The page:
Undernews is the online report of the Progressive Review, edited by Sam Smith, who covered Washington during all or part of one quarter of America's presidencies and edited alternative journals since 1964. The Review has been on the web since 1995. See main page for full contents

June 27, 2009


Washington Post - Some D.C. public charter schools continue selective admissions practices that discourage special-needs students from enrolling, and students citywide with possible disabilities still face delays in special education evaluations, a federal court monitor said this week.

"Charter schools . . . generally have not enrolled students with significant disabilities who required extensive hours of special services or education," the monitor, Amy Totenberg, wrote in a report prepared for a court hearing yesterday. . .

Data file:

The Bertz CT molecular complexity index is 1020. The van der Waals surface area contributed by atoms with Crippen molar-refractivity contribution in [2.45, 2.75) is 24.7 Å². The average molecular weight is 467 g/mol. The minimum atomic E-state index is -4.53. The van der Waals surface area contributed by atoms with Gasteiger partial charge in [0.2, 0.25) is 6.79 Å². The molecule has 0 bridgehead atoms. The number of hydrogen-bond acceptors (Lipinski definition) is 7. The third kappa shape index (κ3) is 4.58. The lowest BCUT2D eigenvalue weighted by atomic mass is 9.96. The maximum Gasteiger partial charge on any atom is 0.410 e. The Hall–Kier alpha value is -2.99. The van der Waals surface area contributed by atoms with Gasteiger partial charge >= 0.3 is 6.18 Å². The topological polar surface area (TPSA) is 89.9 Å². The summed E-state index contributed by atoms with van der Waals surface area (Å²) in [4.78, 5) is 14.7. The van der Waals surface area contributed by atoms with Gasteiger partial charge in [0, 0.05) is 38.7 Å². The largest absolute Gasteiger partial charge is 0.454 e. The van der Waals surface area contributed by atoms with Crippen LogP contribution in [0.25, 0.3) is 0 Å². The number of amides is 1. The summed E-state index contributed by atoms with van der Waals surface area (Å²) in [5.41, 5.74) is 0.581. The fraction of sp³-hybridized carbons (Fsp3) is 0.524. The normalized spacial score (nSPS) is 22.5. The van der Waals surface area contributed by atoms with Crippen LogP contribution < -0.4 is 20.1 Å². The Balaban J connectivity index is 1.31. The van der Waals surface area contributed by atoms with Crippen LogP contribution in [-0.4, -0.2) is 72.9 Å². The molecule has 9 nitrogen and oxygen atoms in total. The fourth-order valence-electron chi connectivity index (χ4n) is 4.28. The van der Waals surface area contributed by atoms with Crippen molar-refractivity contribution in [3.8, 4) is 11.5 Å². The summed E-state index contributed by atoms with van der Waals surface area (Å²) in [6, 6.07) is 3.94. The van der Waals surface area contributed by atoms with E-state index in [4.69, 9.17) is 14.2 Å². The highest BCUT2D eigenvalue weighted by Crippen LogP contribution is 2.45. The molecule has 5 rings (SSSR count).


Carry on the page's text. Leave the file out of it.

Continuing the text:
Charter schools, which receive public funding but are independently operated, have siphoned many students from the city's troubled public school system and have posted somewhat higher test scores than regular schools in recent years.

But Totenberg said some charter schools explicitly limit the number of hours of special education they will provide and counsel parents to enroll their children at regular public schools or at private or other public charter schools that focus on students with disabilities. D.C. law prohibits charter schools from asking about learning disabilities or emotional problems during the admission process. . .

About 23 percent of the 46,000 students in the D.C. public school system receive special education . . . By contrast, in the 2007-08 school year, 12 percent of the 21,800 students in D.C. public charter schools . . . received special education services.


Anonymous Anonymous said...

What does "some charter schools" mean? The Post article is very thin on details.

June 28, 2009 7:15 PM  

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